Superior Court judge rejects challenge to R-71
A judge has cleared the way for a public vote on expanded domestic-partnership benefits in Washington state.
Seattle Times staff reporters
OLYMPIA — Referendum 71 can proceed to the November ballot, after a Thurston County judge Tuesday dismissed the arguments of gay-rights supporters that petitions carrying tens of thousands of signatures were improperly signed.
R-71 asks voters to approve or reject a law that extends marriagelike benefits to gay and lesbian couples as well as some heterosexual seniors registered as domestic partners under state law.
The Secretary of State's Office ruled last week that R-71 had obtained enough signatures to go before voters.
Judge Thomas McPhee issued his ruling Tuesday in response to a suit by Washington Families Standing Together, which had hoped to block the referendum from the ballot.
It wasn't immediately clear whether Washington Families will appeal the decision.
"We would only appeal if we could do so swiftly, and if we determine that's the most helpful way to support these families who are under attack by these groups right now," said Anne Levinson, a lawyer for Washington Families.
The Secretary of State's Office faces a deadline of Thursday to tell the printer whether R-71 will be included in the voters pamphlet that is sent to 3 million Washington households, state Elections Director Nick Handy said. Counties also need a decision so they can design and print their ballots.
"Our view is it is time to move forward with this election," Handy said. "It's really time to let the voters make a decision about this issue."
Washington Families had sued Secretary of State Sam Reed and Protect Marriage Washington, which opposes the expanded benefits. It contended that Reed's office accepted two types of signatures it shouldn't have.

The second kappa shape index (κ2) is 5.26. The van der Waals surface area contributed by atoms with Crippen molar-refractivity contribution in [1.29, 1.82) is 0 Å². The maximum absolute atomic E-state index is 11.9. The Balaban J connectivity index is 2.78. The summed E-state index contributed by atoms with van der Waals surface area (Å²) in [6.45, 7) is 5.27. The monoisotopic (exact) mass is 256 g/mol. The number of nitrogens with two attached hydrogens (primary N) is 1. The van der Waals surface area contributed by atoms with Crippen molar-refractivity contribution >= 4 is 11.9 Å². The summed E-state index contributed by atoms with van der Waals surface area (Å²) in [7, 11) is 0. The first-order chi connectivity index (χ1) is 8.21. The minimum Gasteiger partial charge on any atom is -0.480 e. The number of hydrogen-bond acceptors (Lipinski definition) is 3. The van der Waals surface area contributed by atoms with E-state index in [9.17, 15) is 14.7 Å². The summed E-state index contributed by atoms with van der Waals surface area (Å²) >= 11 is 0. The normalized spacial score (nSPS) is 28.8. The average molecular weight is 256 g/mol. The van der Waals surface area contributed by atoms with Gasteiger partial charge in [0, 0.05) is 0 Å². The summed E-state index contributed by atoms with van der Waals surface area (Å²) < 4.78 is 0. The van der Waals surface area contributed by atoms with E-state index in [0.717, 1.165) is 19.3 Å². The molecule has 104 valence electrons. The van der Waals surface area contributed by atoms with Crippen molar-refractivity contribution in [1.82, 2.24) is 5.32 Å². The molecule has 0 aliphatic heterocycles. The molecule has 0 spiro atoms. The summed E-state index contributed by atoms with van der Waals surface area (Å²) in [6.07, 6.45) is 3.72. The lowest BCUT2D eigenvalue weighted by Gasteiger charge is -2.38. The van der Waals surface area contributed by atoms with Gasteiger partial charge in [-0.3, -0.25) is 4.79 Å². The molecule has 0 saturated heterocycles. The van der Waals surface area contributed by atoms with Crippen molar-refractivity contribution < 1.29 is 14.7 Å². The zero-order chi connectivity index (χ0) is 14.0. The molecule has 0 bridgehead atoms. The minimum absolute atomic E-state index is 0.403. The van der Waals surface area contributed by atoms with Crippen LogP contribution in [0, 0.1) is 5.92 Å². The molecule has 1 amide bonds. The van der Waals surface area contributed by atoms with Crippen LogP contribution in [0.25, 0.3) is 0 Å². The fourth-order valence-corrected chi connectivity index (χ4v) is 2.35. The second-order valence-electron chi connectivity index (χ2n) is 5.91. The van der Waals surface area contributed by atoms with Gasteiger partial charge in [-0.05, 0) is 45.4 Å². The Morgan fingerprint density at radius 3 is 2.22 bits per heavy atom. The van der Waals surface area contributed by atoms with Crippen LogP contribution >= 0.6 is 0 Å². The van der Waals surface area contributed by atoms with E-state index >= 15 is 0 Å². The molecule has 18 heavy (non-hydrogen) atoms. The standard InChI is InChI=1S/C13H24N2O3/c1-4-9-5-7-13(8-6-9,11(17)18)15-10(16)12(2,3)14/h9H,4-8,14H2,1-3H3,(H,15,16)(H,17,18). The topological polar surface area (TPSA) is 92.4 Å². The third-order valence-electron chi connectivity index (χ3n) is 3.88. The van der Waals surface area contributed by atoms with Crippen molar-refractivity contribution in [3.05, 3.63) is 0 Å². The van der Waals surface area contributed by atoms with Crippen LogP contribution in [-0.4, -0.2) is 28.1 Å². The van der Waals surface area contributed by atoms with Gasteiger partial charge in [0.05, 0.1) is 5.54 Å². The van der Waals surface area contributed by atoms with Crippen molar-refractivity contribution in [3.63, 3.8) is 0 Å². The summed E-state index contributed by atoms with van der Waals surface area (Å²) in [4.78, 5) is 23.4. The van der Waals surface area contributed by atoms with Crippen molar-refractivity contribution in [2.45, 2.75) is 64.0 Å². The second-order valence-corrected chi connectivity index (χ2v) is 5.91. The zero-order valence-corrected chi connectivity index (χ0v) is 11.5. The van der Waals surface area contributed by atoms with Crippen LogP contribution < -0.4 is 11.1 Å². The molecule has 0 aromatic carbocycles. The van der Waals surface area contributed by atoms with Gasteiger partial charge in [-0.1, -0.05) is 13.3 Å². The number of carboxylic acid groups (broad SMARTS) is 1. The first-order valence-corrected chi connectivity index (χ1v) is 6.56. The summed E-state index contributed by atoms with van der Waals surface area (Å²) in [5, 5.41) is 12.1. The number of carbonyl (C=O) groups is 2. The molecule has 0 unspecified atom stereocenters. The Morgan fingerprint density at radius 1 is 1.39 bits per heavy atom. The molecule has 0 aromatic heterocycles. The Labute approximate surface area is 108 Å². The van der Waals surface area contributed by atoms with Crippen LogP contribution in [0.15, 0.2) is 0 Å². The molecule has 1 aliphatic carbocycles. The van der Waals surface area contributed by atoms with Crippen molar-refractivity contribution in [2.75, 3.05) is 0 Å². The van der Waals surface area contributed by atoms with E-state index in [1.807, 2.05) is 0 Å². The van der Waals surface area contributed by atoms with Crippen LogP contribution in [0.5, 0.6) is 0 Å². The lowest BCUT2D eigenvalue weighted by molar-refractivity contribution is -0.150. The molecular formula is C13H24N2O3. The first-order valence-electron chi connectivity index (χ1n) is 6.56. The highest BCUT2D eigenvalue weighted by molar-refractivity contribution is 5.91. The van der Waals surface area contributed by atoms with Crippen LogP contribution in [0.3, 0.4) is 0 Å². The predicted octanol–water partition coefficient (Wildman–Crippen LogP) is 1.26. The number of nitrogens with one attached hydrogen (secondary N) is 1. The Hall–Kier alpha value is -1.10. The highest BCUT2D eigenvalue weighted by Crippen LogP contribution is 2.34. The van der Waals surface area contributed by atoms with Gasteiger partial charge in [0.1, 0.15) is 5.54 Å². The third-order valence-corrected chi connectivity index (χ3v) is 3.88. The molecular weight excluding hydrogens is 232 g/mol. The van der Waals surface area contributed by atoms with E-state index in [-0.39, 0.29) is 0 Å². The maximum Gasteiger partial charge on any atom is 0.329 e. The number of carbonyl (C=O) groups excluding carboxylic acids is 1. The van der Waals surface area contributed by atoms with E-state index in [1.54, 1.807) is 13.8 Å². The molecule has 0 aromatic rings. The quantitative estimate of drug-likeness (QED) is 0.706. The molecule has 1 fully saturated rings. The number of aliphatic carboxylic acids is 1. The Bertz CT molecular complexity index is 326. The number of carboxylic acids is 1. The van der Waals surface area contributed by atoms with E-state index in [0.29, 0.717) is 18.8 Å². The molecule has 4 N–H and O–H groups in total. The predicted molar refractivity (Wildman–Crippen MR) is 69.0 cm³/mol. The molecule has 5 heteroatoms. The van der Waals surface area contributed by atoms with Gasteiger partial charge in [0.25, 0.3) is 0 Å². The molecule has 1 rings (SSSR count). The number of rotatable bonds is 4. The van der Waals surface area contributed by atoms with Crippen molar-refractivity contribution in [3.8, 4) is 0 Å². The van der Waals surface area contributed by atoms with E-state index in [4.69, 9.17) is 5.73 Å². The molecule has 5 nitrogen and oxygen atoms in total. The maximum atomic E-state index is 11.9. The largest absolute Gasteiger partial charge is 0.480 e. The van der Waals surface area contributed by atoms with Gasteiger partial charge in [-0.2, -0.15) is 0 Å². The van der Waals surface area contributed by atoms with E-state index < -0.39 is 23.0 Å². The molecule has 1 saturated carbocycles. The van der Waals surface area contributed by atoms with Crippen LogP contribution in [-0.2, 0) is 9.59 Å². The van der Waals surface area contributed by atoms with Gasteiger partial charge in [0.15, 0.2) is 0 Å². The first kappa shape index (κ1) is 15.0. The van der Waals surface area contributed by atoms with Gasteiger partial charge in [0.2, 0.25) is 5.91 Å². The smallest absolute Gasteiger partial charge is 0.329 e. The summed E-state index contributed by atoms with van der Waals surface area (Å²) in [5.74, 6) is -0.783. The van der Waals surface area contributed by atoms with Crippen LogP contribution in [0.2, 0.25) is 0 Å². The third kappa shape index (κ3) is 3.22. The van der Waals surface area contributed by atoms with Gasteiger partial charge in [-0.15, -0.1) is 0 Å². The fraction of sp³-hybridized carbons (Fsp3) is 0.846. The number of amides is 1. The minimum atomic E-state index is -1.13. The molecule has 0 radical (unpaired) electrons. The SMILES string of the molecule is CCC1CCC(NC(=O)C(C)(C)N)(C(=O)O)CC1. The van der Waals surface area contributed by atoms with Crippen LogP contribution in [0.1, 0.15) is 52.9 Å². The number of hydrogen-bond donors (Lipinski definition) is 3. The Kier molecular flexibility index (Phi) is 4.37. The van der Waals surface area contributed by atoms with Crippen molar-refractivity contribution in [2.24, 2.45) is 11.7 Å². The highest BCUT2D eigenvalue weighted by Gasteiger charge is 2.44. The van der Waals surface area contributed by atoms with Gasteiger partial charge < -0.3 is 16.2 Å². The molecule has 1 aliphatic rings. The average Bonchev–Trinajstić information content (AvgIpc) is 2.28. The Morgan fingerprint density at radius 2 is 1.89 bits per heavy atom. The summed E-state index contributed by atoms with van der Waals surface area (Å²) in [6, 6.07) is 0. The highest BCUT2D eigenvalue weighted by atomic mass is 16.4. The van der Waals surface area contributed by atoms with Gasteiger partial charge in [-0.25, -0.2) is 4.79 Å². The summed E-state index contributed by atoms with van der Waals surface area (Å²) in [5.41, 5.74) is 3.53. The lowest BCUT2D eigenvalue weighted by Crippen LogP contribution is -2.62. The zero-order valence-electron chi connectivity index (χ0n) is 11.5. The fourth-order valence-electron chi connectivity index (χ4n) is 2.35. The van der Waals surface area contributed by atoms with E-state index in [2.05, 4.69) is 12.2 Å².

The first involved those collected by signature gatherers who did not sign declarations on the R-71 petitions that profess they themselves circulated the petitions, and that the people who signed did so knowingly.
The secretary of state has said for years that though a declaration must be printed on the back of each petition form, it does not have to be signed.
McPhee, who took 50 minutes to detail his ruling Tuesday, essentially agreed. He said state law says that "the language of the declaration appear on the back of petition, but does not require that the declaration be completed or signed by a signature gatherer."
The second type of signatures challenged by Washington Families involved those of people who the group says were not registered to vote at the time they signed the petition.
The secretary of state argued that as long as signers are listed in the voter-registration file by the time their signatures are checked, the actual date of registration doesn't matter.
Again, McPhee agreed. Reed's office knows the date when someone registers to vote, the judge said, but "what cannot be known is the date when the voter ... signed the petition, because that information is omitted from the statutory requirement for referendum petitions."
In other words, state law doesn't require a date.
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